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Schedule 1 — The Crofting Commission

Part of Crofting Reform (Scotland) Bill: Stage 3 – in the Scottish Parliament at 11:06 am on 1st July 2010.

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Photo of Roseanna Cunningham Roseanna Cunningham Scottish National Party 11:06 am, 1st July 2010

Amendment 99 is a slightly bizarre follow-up to amendment 51 at stage 2, with which Elaine Murray sought to remove the clarification that the commission is not a Crown body and is not to be regarded as having any status, privilege or immunity of the Crown. That is, in fact, the normal position for an executive non-departmental public body such as the commission. Most modern legislation relating to executive NDPBs is explicit on that and includes these provisions. The overwhelming majority of executive NDPBs do not have Crown status or immunity.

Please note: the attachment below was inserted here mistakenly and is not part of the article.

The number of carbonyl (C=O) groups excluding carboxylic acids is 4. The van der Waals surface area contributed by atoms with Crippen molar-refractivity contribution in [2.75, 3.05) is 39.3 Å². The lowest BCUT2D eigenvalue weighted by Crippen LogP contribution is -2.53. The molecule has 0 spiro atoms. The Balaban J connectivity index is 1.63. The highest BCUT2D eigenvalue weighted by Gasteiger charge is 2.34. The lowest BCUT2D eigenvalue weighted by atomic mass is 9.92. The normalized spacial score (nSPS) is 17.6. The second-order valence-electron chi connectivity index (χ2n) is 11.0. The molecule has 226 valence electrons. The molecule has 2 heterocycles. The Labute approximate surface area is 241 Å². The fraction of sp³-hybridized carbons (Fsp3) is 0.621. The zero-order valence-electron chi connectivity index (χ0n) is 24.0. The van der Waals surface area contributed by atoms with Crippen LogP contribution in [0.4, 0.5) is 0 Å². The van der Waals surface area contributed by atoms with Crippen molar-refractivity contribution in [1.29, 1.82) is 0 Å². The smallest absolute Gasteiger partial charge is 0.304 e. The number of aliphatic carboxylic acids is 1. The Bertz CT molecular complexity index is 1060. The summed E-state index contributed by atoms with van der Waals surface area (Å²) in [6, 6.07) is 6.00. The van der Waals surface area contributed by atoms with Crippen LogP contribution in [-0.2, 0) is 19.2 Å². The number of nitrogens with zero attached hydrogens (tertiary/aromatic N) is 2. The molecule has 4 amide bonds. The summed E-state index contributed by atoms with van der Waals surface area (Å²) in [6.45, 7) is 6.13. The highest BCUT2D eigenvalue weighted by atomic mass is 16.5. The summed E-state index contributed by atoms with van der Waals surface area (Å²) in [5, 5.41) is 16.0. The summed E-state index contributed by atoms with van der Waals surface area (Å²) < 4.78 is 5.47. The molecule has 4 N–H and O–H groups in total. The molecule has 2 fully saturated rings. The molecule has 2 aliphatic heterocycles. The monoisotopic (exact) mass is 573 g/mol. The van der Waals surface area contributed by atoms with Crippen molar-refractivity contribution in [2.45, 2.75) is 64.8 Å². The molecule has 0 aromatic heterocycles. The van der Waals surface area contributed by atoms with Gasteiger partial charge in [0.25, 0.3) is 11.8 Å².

The intention behind amendment 99 is unclear. The member proposes that this executive NDPB is not a Crown body but somehow enjoys Crown immunity, which is illogical. Let me make it clear: the commission makes decisions as a body corporate; commissioners do not make decisions individually. Furthermore, as a regulatory body, the commission exercises administrative, not judicial, functions. Crown immunity would offer no protection in the highly unlikely case that someone tried to sue the commission, as Crown immunity does not apply to the exercise of administrative functions. I therefore urge members to reject this confusing amendment.